— Temporal Vortex

“Television is an Idiot Box?”

Well for some reason, I got offended by this phrase. I actually originally heard it from my professor in English and what we were talking about was Reading Strategies. The notes were avoid the following: 1.) Being a passive reader, 2.) The television habit, 3.) The untouched book habit and 4.) The highlighter habit. Well obviously, I’ll try to talk about no. 2, the television habit.

I am really really wondering why the hell my teacher called the television an idiot box so I tried raising a question out of my curiousity or maybe you could call it stupidity. I said, “Ma’am what about watching television but also reading subtitles at the same time, you also do critical thinking right?” — Well, expect the answer of the close-minded people, of course they’ll deny the fact that television is also an educational gadget, of course to those who utilize its extent. I’m actually watching subs so the question is really relevant to my situation. My teacher bluntly said that it doesn’t matter if there is subtitles because television offers you all from thinking to imagination so that causes you not to think at all and there was I mumbling — Are you saying I don’t learn something from watching slice of life and drama genre animes!??! I was so frustrated and kind of ashamed because my classmates laughed at my question, suggesting that it was a foolish question. I really really don’t believe to this phrase because I own an anime blog just to discuss what I have watched. Doesn’t that mean I think and I interact with what I have watched? Bloggers also do some evaluation of the episodes and often of the whole series and sometimes even retrospection.

Well I’m just suggesting here that watching animes with subtitles or even the ones without doesn’t necessarily mean you don’t think while watching or think what’s with the plot. What do they think of viewers? Idiots? Of course all anime watchers have tastes on what animes they should watch and that already depicts that television is not merely an idiot box but could also be an appliance for you think what’s best for you to watch and feed your mind.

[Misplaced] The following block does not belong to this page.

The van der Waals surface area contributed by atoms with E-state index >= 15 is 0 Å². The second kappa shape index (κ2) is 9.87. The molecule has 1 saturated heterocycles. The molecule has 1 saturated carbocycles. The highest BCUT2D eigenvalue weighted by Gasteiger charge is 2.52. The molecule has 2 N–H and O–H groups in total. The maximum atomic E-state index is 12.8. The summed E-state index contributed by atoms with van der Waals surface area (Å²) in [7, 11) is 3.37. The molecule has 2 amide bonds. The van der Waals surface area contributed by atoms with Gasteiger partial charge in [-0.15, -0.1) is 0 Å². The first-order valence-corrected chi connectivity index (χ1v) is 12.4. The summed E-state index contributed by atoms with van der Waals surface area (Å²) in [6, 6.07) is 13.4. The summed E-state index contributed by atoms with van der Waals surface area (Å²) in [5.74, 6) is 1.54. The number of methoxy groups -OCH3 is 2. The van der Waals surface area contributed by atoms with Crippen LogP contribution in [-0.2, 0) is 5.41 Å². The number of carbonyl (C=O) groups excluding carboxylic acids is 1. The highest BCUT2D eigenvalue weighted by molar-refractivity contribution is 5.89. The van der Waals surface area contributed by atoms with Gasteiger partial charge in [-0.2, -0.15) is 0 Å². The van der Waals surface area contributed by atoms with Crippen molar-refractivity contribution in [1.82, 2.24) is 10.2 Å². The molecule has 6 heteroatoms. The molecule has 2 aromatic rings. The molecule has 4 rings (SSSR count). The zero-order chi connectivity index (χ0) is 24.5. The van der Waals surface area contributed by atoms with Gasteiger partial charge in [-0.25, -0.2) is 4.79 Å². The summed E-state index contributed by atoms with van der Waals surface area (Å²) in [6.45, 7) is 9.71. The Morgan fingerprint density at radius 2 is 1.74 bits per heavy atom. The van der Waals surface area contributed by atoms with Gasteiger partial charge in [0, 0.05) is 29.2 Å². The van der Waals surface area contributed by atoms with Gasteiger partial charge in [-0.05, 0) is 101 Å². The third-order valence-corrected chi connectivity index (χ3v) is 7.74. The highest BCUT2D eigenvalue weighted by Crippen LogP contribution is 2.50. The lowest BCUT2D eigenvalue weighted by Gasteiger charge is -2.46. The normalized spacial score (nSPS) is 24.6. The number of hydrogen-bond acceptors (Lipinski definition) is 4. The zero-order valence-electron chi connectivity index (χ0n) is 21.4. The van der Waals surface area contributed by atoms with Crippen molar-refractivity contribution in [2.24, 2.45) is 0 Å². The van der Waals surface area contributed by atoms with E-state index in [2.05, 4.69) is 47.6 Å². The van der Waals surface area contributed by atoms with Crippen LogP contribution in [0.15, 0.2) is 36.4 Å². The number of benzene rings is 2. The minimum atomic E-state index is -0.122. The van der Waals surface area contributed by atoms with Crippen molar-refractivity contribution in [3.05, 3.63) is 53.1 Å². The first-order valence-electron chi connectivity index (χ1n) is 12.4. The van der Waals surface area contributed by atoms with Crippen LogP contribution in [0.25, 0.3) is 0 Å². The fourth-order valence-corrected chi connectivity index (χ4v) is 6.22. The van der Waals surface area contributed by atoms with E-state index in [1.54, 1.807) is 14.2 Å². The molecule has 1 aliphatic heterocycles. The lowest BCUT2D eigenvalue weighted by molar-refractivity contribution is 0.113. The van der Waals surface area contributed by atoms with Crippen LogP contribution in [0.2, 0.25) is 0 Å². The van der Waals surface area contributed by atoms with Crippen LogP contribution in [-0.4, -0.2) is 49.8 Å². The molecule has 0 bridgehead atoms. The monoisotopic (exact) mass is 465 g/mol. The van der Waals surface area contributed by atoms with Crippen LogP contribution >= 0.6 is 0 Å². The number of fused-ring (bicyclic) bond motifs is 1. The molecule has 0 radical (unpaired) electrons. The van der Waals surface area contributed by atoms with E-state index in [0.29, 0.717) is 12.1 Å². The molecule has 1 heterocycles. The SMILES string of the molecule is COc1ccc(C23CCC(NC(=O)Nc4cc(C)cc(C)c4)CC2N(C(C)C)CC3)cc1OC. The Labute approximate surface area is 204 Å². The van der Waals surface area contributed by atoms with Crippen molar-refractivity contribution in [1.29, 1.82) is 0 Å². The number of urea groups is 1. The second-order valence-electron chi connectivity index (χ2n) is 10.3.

I became so upset because the topic today was graphic organizers which tells that readers could even more understand what the article/ selection says if it is illustrated or represented through symbols and drawings — which I really think could be connected to animes. If graphic organizers work for critical thinkers, doesn’t that mean anime does? Because animes are practically visualized and set into motion pictures that are found in a book. Does critical thinkers suggest that they prefer graphic organizers such as flow charts when you could turn that flow chart into series of events that even portray the characters on it??? It is very absurd.

Maybe this teacher of mine is just a reaal nerd that she doesn’t even have the time to watch television programs. As for that, I intend to turn this into an essay in her subject so maybe she could realize a little bit. (Well, I’m not pretty sure If I have the guts to do it.)

You there reading this post, Do you agree that watching animes doesn’t really require critical thinking anymore? Me? I don’t think so. After all, I did this blog.

6 Comments

  • At 2008.09.27 08:54, kanzeonNo Gravatar said:

    Wth is with that teacher… Of course our wits work even in watching anime. It still requires critical thinking. Why do they make the media today look bad??? Geez…

    Umm, just a question that I’m interested to know… Do your classmates know that you own an anime blog?

    • At 2008.09.27 16:38, jitenshaNo Gravatar said:

      my close friends do (back in high school) but now in college, no one noes yet. XD

      • At 2008.09.27 17:09, kanzeonNo Gravatar said:

        @jitensha: Oh… while me, they don’t know… I feel like a closet otaku right now like Haruka Nogizaka T.T